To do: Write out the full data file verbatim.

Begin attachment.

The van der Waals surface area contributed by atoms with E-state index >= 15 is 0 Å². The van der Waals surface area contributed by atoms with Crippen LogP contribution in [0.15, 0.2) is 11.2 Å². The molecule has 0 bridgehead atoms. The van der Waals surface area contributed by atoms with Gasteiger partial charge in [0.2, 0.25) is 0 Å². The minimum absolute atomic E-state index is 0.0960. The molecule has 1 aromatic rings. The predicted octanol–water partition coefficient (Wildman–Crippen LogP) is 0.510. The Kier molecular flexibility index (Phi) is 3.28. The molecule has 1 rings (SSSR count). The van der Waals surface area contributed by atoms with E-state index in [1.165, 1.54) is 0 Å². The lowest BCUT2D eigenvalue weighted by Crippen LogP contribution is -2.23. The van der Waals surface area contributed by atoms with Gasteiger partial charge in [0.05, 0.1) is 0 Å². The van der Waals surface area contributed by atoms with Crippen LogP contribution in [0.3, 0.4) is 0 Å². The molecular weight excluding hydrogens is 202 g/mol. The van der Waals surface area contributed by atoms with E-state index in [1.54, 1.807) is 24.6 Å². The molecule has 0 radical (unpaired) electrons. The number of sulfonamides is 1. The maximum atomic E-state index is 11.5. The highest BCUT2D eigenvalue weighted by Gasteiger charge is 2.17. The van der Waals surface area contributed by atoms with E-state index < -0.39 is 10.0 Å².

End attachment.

The van der Waals surface area contributed by atoms with E-state index >= 15 is 0 Å². The van der Waals surface area contributed by atoms with Crippen LogP contribution in [0.15, 0.2) is 11.2 Å². The molecule has 0 bridgehead atoms. The van der Waals surface area contributed by atoms with Gasteiger partial charge in [0.2, 0.25) is 0 Å². The minimum absolute atomic E-state index is 0.0960. The molecule has 1 aromatic rings. The predicted octanol–water partition coefficient (Wildman–Crippen LogP) is 0.510. The Kier molecular flexibility index (Phi) is 3.28. The molecule has 1 rings (SSSR count). The van der Waals surface area contributed by atoms with E-state index in [1.165, 1.54) is 0 Å². The lowest BCUT2D eigenvalue weighted by Crippen LogP contribution is -2.23. The van der Waals surface area contributed by atoms with Gasteiger partial charge in [0.05, 0.1) is 0 Å². The van der Waals surface area contributed by atoms with Crippen LogP contribution in [0.3, 0.4) is 0 Å². The molecular weight excluding hydrogens is 202 g/mol. The van der Waals surface area contributed by atoms with E-state index in [1.54, 1.807) is 24.6 Å². The molecule has 0 radical (unpaired) electrons. The number of sulfonamides is 1. The maximum atomic E-state index is 11.5. The highest BCUT2D eigenvalue weighted by Gasteiger charge is 2.17. The van der Waals surface area contributed by atoms with E-state index < -0.39 is 10.0 Å².